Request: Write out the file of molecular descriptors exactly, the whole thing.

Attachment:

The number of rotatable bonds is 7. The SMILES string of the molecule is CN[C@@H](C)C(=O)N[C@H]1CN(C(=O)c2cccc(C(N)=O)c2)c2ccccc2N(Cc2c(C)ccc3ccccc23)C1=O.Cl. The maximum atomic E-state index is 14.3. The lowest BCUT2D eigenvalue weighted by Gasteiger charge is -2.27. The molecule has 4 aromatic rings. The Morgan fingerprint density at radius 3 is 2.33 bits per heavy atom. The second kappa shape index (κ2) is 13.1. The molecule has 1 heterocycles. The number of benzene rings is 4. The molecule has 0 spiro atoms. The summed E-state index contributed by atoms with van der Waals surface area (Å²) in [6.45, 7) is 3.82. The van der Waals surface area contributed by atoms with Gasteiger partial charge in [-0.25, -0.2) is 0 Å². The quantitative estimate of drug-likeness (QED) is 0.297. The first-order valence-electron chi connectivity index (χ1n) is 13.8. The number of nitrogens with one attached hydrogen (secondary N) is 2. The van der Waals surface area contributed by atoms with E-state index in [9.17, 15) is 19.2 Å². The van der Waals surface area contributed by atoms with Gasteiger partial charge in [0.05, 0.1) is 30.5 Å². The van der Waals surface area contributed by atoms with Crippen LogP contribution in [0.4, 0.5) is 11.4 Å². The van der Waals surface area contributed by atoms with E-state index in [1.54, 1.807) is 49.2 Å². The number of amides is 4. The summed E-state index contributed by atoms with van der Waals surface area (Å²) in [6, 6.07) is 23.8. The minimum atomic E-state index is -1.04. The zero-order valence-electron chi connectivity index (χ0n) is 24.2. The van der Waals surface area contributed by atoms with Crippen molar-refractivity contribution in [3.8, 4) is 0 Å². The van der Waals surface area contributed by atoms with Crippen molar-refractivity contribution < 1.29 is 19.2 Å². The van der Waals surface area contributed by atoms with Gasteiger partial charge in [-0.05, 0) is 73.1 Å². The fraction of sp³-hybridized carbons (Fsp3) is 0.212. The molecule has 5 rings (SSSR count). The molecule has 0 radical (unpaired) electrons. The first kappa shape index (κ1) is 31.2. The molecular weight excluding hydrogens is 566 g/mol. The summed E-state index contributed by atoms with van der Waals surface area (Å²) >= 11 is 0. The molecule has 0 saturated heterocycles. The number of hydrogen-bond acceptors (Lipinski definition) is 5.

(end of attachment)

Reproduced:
The number of rotatable bonds is 7. The SMILES string of the molecule is CN[C@@H](C)C(=O)N[C@H]1CN(C(=O)c2cccc(C(N)=O)c2)c2ccccc2N(Cc2c(C)ccc3ccccc23)C1=O.Cl. The maximum atomic E-state index is 14.3. The lowest BCUT2D eigenvalue weighted by Gasteiger charge is -2.27. The molecule has 4 aromatic rings. The Morgan fingerprint density at radius 3 is 2.33 bits per heavy atom. The second kappa shape index (κ2) is 13.1. The molecule has 1 heterocycles. The number of benzene rings is 4. The molecule has 0 spiro atoms. The summed E-state index contributed by atoms with van der Waals surface area (Å²) in [6.45, 7) is 3.82. The van der Waals surface area contributed by atoms with Gasteiger partial charge in [-0.25, -0.2) is 0 Å². The quantitative estimate of drug-likeness (QED) is 0.297. The first-order valence-electron chi connectivity index (χ1n) is 13.8. The number of nitrogens with one attached hydrogen (secondary N) is 2. The van der Waals surface area contributed by atoms with E-state index in [9.17, 15) is 19.2 Å². The van der Waals surface area contributed by atoms with Gasteiger partial charge in [0.05, 0.1) is 30.5 Å². The van der Waals surface area contributed by atoms with Crippen LogP contribution in [0.4, 0.5) is 11.4 Å². The van der Waals surface area contributed by atoms with E-state index in [1.54, 1.807) is 49.2 Å². The number of amides is 4. The summed E-state index contributed by atoms with van der Waals surface area (Å²) in [6, 6.07) is 23.8. The minimum atomic E-state index is -1.04. The zero-order valence-electron chi connectivity index (χ0n) is 24.2. The van der Waals surface area contributed by atoms with Crippen molar-refractivity contribution in [3.8, 4) is 0 Å². The van der Waals surface area contributed by atoms with Crippen molar-refractivity contribution < 1.29 is 19.2 Å². The van der Waals surface area contributed by atoms with Gasteiger partial charge in [-0.05, 0) is 73.1 Å². The fraction of sp³-hybridized carbons (Fsp3) is 0.212. The molecule has 5 rings (SSSR count). The molecule has 0 radical (unpaired) electrons. The first kappa shape index (κ1) is 31.2. The molecular weight excluding hydrogens is 566 g/mol. The summed E-state index contributed by atoms with van der Waals surface area (Å²) >= 11 is 0. The molecule has 0 saturated heterocycles. The number of hydrogen-bond acceptors (Lipinski definition) is 5.